Commonly used terms get abbreviated. Thus functional programmers often say “effect” instead of “side effect”. I approve of this usage – not only because it's shorter, but because it frees up “side effect” for another concept. This is something assembly language programmers know, and have known for decades, that other programmers seldom speak of.
Most machines have no notion of a return value; the only way for parts of a program to communicate is by mutating registers. So assembly language programs must do all their communication by effect. This means they distinguish between different kinds of effect. In particular, they distinguish effects that are part of a routine's contract from those that, however consistent, are not intentional: side effects.
Consider this implementation of
factorial on a typical register machine:
;The factorial function, iteratively ;args: r1 = n ;results: r2 = n! ;All other registers are preserved. factorial: li r2, 1 loop: cmpi r1, 1 ble done mul r2, r2, r1 sub r1, r1, 1 b loop done: ret
This function leaves its result in r2, but also happens to set r1 to 1. This is a side effect: an effect not in the routine's contract. It is, of course, a bad idea to rely on these, but by accident or desperation, assembly programmers occasionally do, which is why they have a name for them.
(Recursive factorial is more complex than iterative on most machines – often absurdly so, if you strictly follow an ABI that wants you to save registers and construct stack frames. This is one of the reasons programmers accustomed to low-level languages don't take readily to recursion. To them, it looks unnecessarily complex, because it is complex in implementation. High-level languages hide this complexity, but low-level programmers know it's still there.)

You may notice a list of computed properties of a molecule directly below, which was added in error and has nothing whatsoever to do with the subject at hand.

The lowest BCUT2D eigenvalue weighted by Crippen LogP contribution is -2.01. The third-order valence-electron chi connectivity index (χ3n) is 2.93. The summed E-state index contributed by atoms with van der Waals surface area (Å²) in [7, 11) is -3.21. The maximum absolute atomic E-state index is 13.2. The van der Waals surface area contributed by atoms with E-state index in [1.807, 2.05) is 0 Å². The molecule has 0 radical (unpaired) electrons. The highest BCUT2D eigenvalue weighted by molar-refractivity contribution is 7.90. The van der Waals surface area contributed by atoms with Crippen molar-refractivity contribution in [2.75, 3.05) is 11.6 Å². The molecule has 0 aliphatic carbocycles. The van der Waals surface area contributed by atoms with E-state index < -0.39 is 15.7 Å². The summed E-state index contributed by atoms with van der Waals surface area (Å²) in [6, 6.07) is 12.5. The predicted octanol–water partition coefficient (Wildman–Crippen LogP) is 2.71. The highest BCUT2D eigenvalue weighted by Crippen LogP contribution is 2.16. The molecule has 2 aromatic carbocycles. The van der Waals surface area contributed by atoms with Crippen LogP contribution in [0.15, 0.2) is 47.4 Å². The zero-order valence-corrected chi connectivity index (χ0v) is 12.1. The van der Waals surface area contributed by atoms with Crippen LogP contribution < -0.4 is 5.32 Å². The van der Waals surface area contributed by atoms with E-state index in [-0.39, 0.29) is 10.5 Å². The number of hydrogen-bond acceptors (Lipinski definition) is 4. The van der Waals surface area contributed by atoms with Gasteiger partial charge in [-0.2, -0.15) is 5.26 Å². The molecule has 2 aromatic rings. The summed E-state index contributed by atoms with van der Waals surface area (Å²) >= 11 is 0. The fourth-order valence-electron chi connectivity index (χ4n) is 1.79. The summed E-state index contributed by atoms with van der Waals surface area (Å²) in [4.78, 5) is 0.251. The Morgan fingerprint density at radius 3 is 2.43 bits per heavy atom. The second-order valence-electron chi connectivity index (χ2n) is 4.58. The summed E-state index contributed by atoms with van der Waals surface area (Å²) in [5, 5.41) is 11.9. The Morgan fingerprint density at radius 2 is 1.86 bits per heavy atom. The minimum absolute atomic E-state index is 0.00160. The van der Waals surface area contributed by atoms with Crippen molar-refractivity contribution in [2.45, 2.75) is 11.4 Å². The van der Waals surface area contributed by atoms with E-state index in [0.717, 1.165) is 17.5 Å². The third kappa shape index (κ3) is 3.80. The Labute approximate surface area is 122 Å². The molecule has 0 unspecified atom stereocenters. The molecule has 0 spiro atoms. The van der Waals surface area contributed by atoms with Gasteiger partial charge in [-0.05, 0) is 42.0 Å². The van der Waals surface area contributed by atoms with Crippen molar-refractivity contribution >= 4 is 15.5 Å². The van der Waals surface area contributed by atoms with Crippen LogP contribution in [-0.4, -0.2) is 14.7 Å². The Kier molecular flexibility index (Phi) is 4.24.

It's not normal for programs in higher-level languages to have side effects in this sense, because they have fewer ways to accidentally have effects. Supposedly unobservable effects like preloading caches are common (and are occasionally relied on), but typically any observable effect that isn't part of the interface is a bug. So this concept is less useful in higher-level languages. The more general concept of relying on unspecified behaviour remains useful, though, and it's quite familiar from discussions of language specs.
Functional programming advocacy suffers from a focus on purity, where state is considered a sin to be avoided absolutely. One way the movement might make progress is to distinguish between different kinds of effects, so they could say which ones are deadly and which are venial, rather than treating all effects as indistinguishable evil. Vocabulary analogous to the assembly language programmers' “side effect” might help with this.